Washington D.C.: Antibiotic resistance is a problem worldwide, but is particularly worrying in India, where hospital standards are inconsistent and antibiotics are readily available over the counter at pharmacies. Now, a recent study suggests a range of interventions that could help.
A mix of poor public health systems, high rates of infectious disease, inexpensive antibiotics and rising incomes are coming together to increase prevalence of resistant pathogens and is increasing the burden of untreatable neonatal sepsis and health-care-associated infections.
However, a few urgent priorities for immediate implementation could make a difference, according to Ramanan Laxminarayan from the Center for Disease Dynamics, Economics & Policy, Washington DC, United States and Ranjit Roy Chaudhury, from Apollo Hospitals Educational and Research Foundation, New Delhi, India.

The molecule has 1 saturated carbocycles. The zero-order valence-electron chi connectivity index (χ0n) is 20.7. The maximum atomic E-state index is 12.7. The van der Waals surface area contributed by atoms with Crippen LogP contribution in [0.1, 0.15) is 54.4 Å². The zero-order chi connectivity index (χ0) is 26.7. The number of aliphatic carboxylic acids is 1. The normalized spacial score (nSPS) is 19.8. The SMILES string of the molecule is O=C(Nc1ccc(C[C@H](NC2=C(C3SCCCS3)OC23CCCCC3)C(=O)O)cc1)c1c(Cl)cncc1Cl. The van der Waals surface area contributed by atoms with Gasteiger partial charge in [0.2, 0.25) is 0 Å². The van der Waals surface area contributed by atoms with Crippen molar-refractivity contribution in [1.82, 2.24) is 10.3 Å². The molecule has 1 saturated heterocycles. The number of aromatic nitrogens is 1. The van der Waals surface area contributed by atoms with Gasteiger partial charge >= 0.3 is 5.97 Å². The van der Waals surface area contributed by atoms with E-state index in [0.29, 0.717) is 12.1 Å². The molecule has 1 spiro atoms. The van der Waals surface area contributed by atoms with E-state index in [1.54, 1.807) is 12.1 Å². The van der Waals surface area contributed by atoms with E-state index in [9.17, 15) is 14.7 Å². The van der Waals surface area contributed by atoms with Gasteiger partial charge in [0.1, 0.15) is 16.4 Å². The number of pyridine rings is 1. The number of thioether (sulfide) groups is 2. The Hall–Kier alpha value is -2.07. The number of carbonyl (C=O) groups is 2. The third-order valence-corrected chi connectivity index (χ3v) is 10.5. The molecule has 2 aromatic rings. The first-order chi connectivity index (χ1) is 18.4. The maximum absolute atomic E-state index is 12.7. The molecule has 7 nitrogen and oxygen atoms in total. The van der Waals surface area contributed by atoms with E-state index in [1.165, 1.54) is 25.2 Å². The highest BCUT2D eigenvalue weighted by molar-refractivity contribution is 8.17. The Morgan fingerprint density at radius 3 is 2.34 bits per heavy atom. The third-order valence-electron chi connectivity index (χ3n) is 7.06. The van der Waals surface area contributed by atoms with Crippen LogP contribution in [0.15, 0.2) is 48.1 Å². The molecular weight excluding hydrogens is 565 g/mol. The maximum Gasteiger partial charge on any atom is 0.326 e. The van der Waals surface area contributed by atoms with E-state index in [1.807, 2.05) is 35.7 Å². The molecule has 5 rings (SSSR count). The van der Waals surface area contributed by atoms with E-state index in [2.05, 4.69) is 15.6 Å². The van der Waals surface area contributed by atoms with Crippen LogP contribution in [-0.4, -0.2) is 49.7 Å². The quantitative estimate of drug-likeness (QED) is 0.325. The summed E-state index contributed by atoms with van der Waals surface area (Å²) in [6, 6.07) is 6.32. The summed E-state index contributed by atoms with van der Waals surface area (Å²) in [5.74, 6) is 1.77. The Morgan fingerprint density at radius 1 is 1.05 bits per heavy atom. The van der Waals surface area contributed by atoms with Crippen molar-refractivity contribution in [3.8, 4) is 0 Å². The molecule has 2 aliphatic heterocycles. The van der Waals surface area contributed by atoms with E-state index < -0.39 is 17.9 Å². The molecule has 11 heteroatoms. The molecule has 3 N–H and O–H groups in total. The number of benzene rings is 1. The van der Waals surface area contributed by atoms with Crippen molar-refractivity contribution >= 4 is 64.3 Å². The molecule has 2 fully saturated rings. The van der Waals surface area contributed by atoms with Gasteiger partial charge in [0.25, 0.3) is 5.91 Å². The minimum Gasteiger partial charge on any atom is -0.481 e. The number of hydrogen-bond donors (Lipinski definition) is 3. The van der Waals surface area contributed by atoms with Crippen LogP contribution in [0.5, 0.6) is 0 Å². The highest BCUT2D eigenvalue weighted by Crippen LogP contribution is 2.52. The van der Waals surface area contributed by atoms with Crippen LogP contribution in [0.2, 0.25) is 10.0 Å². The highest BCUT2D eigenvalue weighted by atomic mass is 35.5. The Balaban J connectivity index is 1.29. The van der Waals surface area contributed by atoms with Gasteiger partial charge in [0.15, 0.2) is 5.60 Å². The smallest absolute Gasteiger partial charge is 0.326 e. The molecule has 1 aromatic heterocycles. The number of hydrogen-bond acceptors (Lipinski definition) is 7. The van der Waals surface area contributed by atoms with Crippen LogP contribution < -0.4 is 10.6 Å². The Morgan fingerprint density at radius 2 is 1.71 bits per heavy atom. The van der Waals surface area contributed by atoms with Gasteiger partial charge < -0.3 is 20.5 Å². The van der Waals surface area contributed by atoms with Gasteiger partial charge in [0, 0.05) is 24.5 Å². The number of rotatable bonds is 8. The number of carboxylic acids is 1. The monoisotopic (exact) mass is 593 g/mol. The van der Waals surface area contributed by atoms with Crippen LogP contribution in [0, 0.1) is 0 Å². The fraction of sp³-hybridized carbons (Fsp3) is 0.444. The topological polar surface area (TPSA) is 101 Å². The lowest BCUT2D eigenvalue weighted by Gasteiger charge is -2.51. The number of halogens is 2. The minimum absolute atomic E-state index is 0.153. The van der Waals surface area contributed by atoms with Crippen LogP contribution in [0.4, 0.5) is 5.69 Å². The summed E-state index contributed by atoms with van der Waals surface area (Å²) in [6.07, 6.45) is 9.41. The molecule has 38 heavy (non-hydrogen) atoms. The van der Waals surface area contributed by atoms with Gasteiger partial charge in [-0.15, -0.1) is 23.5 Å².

The authors noted that over-the-counter access to antibiotics is a problem, but regulations to restrict access have to be balanced against the need to maintain access for the significant proportion of the population that lacks access to doctors. Indeed, lack of access to effective and affordable antibiotics still kills more children in India than does drug resistance
The authors argue that better regulation in India to curb overuse of antibiotics being sold over the counter and as growth promoters for livestock, alongside efforts to promote behaviour change and improve India's health system could help to curb rising antibiotic resistance.
The study appears in PLOS Medicine.